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The Blues Restored at BBC After Oak Tree Crashes Through Roof During Storm Bradfordville Blues Club in Tallahassee is now back in business hosting the Selwyn Birchwood Band on July 20th for its grand re-opening. The venerable blues music venue on the outskirts of Tallahassee was badly damaged on May 29th when the first subtropical storm of the season, Alberto, deposited a 250-year-old oak tree into the roof of the club. The tree, which was located next to the cinder block dance hall near the historic marker designating the club as part of the Mississippi-to-Florida Blues Trail, smashed through the roof and took out the stage. No one was hurt, but the club was shuttered for almost two months. A fundraiser for the club collected over $10,000 towards repairs. “I can’t believe the volunteers who have called. It’s touching,”


25 Photo by Jim Hance

Florida Cajun Zydeco Update!

Steve Riley and the Mamou Playboys at the BBC in 2015.


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Visit FloridaCajunZydeco.com said club owner Gary Anton, adding that there were “a lot of wounded hearts” in Tallahassee. Over the years, such musical acts as blind singer Clarence Carter, blues wizard Johnny Winter, the late Col. Bruce Hampton and many others have included BBC on their tours. Tampa Bay dancers have journeyed to the club for Louisiana bands such as Roy Carrier and the Night Rockers, Chubby Carrier & the Bayou Swamp Band, JJ Caillier and the Zydeco Knockouts, CJ Chenier and the Red Hot Louisiana Band, Rosie Ledet and the Zydeco Playboys, Corey Ledet, Leroy Thomas and the Zydeco Road Runners, and Steve Riley & the Mamou Playboys. Dave Claytor ran the club as Dave’s C.C. Club from 1992 to 2002. It was named after the mixed-race C.C. Saints baseball team that used to play in the open field not far from the front door. When the Claytors moved north to the Carolinas, Gary and Kim Anton stepped up to keep the Tallahassee institution — and the blues — alive. It was rechristened as the Bradfordville Blues Club, or the BBC. It no longer serves barbecue as in the old days, but you can buy a plate of Miss Ernestine’s fried catfish and hush puppies at her fry shack out by the bonfire in the yard. Her full, prophetic name is Ernestine Fryson. One artist that has loved playing BBC is Grammy Award-winner Bobby Rush. “That place is like home to me,” Rush said years ago. “I just do what I want to do when I get there because I feel at home there.” New Orleans Suspects bass player Ray Scanlan also sang the BBC’s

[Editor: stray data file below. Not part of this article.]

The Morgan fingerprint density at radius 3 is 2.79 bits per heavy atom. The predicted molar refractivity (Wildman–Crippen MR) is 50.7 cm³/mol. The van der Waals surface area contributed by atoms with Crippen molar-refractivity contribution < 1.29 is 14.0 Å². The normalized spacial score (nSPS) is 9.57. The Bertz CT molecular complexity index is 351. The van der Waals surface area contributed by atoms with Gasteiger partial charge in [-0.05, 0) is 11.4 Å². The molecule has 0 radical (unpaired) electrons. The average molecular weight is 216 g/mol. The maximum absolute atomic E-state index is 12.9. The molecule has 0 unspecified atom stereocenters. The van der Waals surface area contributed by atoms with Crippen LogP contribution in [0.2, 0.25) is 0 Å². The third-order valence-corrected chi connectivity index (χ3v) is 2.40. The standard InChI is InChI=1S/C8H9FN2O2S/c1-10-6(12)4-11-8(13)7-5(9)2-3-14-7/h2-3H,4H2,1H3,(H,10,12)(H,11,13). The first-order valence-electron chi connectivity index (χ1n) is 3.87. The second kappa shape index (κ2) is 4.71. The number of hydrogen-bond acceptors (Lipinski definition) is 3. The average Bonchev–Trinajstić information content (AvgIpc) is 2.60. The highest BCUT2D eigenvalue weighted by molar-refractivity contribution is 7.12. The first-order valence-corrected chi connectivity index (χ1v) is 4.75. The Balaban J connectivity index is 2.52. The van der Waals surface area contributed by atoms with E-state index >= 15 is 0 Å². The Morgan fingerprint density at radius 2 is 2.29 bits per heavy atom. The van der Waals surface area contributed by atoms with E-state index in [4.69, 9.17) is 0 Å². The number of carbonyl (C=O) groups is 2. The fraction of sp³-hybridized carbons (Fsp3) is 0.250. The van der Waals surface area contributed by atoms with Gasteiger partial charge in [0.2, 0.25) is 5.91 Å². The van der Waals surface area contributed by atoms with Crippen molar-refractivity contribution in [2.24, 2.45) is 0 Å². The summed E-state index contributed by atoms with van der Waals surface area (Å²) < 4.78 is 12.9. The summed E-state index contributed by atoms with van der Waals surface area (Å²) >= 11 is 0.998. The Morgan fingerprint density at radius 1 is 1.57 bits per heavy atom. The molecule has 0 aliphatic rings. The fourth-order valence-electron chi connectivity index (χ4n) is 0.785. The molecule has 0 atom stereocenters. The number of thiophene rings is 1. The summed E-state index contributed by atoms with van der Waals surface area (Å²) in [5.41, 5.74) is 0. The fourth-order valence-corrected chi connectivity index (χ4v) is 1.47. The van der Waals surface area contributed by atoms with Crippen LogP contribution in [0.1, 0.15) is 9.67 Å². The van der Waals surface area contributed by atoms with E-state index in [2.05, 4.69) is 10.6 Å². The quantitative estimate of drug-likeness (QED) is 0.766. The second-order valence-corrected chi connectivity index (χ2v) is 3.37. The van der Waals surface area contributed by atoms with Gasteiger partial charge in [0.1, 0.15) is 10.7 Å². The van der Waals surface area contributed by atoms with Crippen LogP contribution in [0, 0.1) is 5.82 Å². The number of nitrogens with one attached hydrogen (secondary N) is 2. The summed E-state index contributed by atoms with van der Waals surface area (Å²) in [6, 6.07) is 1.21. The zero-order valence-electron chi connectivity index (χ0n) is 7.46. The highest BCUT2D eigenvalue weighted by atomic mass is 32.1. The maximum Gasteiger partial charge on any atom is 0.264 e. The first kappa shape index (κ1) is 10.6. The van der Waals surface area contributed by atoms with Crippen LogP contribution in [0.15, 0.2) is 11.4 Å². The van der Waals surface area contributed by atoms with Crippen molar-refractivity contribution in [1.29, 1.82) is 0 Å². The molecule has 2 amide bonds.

praises: “There is no way you can have a bad gig in here; it’s just one of those places. And if everybody else went to the same trouble to find it, you know that they know good music when they hear it.” Mid-July, BBC posted to Facebook: “Ceiling drywall going up Thursday. Next is installing the new sound system, clean up and some painting on Friday. Then.....we start moving back in Saturday! We're having a work party Saturday morning starting around 10 to do some cleanup and move portraits, tables and other items back into the club. We need some strong arms and backs to put the construction debris in the dumpster and a few folks handy with chainsaws to cut some logs and firewood. Lunch, snacks and beverages provided for all the sweating souls. It'll all come together Friday night, July 20th with the Selwyn Birchwood Band.” On July 19, the Tallahassee Democrat published a story on Selwyn Birchwood appearing at BBC the following evening with this quote from Birchwood: “There is no other place quite like it. It is such a treasure that we have up there,” Birchwood said. “The first time I went there I remember

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Florida Cajun Zydeco Update!